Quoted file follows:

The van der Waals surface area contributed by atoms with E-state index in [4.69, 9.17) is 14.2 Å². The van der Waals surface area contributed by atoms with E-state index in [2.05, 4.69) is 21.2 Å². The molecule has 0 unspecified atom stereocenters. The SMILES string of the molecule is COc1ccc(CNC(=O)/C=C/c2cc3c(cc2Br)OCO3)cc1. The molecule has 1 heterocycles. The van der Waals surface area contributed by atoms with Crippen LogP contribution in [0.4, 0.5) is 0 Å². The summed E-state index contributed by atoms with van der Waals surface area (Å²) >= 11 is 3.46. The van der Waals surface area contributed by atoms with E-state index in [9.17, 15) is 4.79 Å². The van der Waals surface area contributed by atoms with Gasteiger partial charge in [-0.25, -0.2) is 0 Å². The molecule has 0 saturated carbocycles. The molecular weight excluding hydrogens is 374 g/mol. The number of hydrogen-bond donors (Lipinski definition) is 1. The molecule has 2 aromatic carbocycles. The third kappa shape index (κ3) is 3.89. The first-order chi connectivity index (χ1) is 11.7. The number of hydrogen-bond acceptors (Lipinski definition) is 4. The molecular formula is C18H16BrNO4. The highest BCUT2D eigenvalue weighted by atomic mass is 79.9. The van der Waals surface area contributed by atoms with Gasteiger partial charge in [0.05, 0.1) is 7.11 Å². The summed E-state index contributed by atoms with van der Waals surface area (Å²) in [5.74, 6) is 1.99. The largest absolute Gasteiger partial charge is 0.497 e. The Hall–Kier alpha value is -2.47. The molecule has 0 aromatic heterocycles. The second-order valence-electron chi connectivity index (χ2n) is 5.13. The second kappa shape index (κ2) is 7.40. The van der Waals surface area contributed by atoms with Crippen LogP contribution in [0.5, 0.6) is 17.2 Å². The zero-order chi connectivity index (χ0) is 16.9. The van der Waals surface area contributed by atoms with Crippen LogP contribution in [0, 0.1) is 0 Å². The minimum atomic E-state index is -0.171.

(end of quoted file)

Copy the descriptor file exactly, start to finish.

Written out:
The van der Waals surface area contributed by atoms with E-state index in [4.69, 9.17) is 14.2 Å². The van der Waals surface area contributed by atoms with E-state index in [2.05, 4.69) is 21.2 Å². The molecule has 0 unspecified atom stereocenters. The SMILES string of the molecule is COc1ccc(CNC(=O)/C=C/c2cc3c(cc2Br)OCO3)cc1. The molecule has 1 heterocycles. The van der Waals surface area contributed by atoms with Crippen LogP contribution in [0.4, 0.5) is 0 Å². The summed E-state index contributed by atoms with van der Waals surface area (Å²) >= 11 is 3.46. The van der Waals surface area contributed by atoms with E-state index in [9.17, 15) is 4.79 Å². The van der Waals surface area contributed by atoms with Gasteiger partial charge in [-0.25, -0.2) is 0 Å². The molecule has 0 saturated carbocycles. The molecular weight excluding hydrogens is 374 g/mol. The number of hydrogen-bond donors (Lipinski definition) is 1. The molecule has 2 aromatic carbocycles. The third kappa shape index (κ3) is 3.89. The first-order chi connectivity index (χ1) is 11.7. The number of hydrogen-bond acceptors (Lipinski definition) is 4. The molecular formula is C18H16BrNO4. The highest BCUT2D eigenvalue weighted by atomic mass is 79.9. The van der Waals surface area contributed by atoms with Gasteiger partial charge in [0.05, 0.1) is 7.11 Å². The summed E-state index contributed by atoms with van der Waals surface area (Å²) in [5.74, 6) is 1.99. The largest absolute Gasteiger partial charge is 0.497 e. The Hall–Kier alpha value is -2.47. The molecule has 0 aromatic heterocycles. The second-order valence-electron chi connectivity index (χ2n) is 5.13. The second kappa shape index (κ2) is 7.40. The van der Waals surface area contributed by atoms with Crippen LogP contribution in [0.5, 0.6) is 17.2 Å². The zero-order chi connectivity index (χ0) is 16.9. The van der Waals surface area contributed by atoms with Crippen LogP contribution in [0, 0.1) is 0 Å². The minimum atomic E-state index is -0.171.